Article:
World Wide Views on Climate and Energy: Vietnam citizen consultation

On Saturday June 6, 2015 World Wide Views (WWViews), a global citizen consultation initiative, took place in 80 other countries across the globe. In Vietnam the event in Hanoi was co-organised by the Danish Embassy in collaboration with the French Ministry of Ecology, Sustainable Development and Energy and the World Wide Fund for Nature (WWF).

The UN initiative aims to make the voice of ordinary people concerning climate change and energy issues heard by policymakers. In turn, policymakers will engage in international negotiations about future environmental and other issues at the UN Climate Change Conference, COP21, held in Paris in December.

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World Wide Views on Climate and Energy is a global citizen consultation, providing unique information about how far citizens around the world are willing to go, in order to deal with climate change and to bring forward an energy transition.

According to the WWViews’s co-ordinators, the core of the method is to have citizens at multiple sites debate the same policy-related questions relating to a given issue on the same day.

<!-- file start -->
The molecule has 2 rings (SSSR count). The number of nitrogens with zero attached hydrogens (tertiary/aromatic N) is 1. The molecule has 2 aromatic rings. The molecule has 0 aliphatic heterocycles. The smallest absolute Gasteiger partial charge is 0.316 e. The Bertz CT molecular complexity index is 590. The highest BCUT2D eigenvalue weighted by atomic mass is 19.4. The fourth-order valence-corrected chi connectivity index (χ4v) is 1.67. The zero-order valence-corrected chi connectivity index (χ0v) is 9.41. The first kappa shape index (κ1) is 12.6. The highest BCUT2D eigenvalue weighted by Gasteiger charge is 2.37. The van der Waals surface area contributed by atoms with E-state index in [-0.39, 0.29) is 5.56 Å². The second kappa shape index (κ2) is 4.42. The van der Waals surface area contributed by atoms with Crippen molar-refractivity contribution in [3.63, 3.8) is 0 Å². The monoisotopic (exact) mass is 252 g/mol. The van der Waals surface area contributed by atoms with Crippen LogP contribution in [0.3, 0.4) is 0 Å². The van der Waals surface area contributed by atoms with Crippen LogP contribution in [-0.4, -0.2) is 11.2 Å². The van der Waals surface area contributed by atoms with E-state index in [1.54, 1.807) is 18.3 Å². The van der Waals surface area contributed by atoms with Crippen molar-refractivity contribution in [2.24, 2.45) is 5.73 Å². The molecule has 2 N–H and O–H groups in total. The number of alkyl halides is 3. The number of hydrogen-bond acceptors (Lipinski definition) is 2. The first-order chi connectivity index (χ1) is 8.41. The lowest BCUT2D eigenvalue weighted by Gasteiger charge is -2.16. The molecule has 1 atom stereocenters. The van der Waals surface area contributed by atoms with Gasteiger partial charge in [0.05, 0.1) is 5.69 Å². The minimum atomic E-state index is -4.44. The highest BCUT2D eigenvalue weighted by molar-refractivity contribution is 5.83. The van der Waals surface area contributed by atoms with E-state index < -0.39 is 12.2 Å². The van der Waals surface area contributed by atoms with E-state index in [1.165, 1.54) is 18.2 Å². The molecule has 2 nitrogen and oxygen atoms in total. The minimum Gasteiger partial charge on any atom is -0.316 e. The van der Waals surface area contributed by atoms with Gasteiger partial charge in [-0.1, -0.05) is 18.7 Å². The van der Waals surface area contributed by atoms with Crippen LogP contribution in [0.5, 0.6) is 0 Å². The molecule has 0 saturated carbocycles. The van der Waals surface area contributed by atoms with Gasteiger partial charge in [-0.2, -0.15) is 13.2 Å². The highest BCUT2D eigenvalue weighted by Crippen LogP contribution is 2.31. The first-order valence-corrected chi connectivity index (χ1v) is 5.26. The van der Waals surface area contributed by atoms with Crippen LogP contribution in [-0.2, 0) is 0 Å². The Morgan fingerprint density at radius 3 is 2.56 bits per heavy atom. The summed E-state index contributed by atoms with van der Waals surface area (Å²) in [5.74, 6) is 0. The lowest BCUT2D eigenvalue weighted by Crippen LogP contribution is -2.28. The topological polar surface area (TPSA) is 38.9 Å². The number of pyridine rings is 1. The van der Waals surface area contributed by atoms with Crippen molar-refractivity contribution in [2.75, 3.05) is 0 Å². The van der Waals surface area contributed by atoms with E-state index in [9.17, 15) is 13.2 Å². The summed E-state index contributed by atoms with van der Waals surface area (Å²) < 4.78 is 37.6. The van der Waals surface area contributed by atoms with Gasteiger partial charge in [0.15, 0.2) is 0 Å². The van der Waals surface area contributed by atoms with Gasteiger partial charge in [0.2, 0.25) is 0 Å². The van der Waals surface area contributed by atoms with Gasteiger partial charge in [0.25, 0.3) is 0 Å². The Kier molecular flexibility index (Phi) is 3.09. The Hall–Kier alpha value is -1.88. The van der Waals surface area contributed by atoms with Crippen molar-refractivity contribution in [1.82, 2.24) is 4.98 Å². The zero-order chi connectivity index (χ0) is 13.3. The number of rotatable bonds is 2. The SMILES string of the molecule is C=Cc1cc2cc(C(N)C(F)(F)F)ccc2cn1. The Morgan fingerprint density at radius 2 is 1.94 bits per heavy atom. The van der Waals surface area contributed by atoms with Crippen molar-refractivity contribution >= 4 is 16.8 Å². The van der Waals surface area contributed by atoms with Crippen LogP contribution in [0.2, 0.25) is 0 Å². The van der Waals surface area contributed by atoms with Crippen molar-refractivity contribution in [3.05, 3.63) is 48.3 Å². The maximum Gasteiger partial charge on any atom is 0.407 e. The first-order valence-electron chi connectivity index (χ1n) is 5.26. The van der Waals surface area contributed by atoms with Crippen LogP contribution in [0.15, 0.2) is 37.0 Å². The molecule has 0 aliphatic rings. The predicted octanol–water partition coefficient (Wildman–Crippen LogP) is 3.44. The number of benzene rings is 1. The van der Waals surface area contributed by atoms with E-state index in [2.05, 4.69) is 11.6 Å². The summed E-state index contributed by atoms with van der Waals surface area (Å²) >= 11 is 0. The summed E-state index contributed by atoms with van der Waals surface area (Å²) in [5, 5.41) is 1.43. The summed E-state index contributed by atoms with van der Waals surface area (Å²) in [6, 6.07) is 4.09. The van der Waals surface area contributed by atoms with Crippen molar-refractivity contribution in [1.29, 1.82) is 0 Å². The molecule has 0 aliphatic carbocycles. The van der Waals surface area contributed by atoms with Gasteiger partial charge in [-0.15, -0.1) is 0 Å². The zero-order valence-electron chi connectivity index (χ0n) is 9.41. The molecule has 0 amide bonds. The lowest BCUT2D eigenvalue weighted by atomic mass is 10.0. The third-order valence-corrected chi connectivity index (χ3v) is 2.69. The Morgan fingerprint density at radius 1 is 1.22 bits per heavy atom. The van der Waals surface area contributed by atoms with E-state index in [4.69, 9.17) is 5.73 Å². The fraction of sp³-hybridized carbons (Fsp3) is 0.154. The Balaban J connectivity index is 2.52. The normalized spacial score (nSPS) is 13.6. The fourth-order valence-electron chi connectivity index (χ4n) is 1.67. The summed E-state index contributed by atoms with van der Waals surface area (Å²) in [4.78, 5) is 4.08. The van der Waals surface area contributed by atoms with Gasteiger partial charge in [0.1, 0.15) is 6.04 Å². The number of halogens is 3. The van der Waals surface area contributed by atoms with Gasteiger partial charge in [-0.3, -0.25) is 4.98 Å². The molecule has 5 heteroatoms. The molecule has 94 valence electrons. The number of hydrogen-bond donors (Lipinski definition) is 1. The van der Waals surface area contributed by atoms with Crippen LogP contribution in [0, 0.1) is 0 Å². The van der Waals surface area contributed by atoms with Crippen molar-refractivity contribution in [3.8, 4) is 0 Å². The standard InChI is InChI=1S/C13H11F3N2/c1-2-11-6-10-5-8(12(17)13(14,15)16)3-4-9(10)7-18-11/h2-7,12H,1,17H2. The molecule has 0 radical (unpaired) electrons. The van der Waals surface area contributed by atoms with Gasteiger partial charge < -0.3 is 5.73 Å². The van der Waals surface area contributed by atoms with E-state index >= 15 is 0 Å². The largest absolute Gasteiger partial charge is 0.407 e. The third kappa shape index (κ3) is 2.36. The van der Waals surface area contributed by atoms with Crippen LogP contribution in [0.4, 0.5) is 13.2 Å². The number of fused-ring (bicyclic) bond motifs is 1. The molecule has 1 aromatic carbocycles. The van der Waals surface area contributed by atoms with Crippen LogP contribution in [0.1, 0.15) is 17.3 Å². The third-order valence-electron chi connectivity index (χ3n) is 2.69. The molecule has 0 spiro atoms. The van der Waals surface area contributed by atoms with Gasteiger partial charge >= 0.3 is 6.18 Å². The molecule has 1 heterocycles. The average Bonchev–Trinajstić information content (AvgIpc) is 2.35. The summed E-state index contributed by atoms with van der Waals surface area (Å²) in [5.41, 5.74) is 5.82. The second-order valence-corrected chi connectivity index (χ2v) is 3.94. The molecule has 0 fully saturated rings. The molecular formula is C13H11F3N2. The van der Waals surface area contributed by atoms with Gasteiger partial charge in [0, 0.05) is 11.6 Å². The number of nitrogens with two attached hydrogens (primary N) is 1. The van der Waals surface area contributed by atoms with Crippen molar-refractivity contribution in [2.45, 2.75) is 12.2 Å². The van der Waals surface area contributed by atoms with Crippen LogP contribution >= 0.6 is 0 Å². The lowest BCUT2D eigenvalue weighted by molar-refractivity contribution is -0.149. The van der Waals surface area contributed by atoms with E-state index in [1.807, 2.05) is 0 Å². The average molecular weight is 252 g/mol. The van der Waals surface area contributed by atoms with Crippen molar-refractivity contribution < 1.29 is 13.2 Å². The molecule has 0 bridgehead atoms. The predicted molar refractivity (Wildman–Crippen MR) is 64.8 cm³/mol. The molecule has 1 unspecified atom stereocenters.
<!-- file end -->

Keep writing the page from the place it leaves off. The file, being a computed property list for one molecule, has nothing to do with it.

The standard is to have 100 voters participating at each site, selected to reflect the demographic diversity in their country or region with regards to age, gender, occupation, education, geographical zone of residency, and membership of environmental organisations.

Vietnamese participants’ opinions revolved around a range of subjects including the importance of dealing with global climate change, measures to address the issue, and Vietnamese citizen outlook on sustainable energies.

On 6 June citizens selected to reflect the demographic diversity attended daylong meetings, starting at dawn in the Pacific, and continuing until dusk in the Americas. The ambition was to involve 10,000 citizens in 100 countries. All citizens received information about pros, cons and views on different climate and energy policies, targets and measures (both in advance and on that day) and all meetings followed the same agenda and guidelines in order to make the results comparable.

Citizens expressed their views on an identical set of questions, designed to reflect policy controversies at the COP negotiations and political discussions about climate and energy in general. The results were published in real-time via a web-tool, allowing for easy exploration and comparisons of results; one country with another, developed countries with developing, etc.

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Dealing successfully with climate change and energy transition requires public support. WWViews on Climate and Energy provides policymakers with in-depth and credible knowledge of the level of this support. It does so regarding key issues that are not easily addressed in opinion polls. It thus supplements polls such as Eurobarometer, by providing a credible snapshot of public opinions on some of the more complex issues, that policymakers need to address.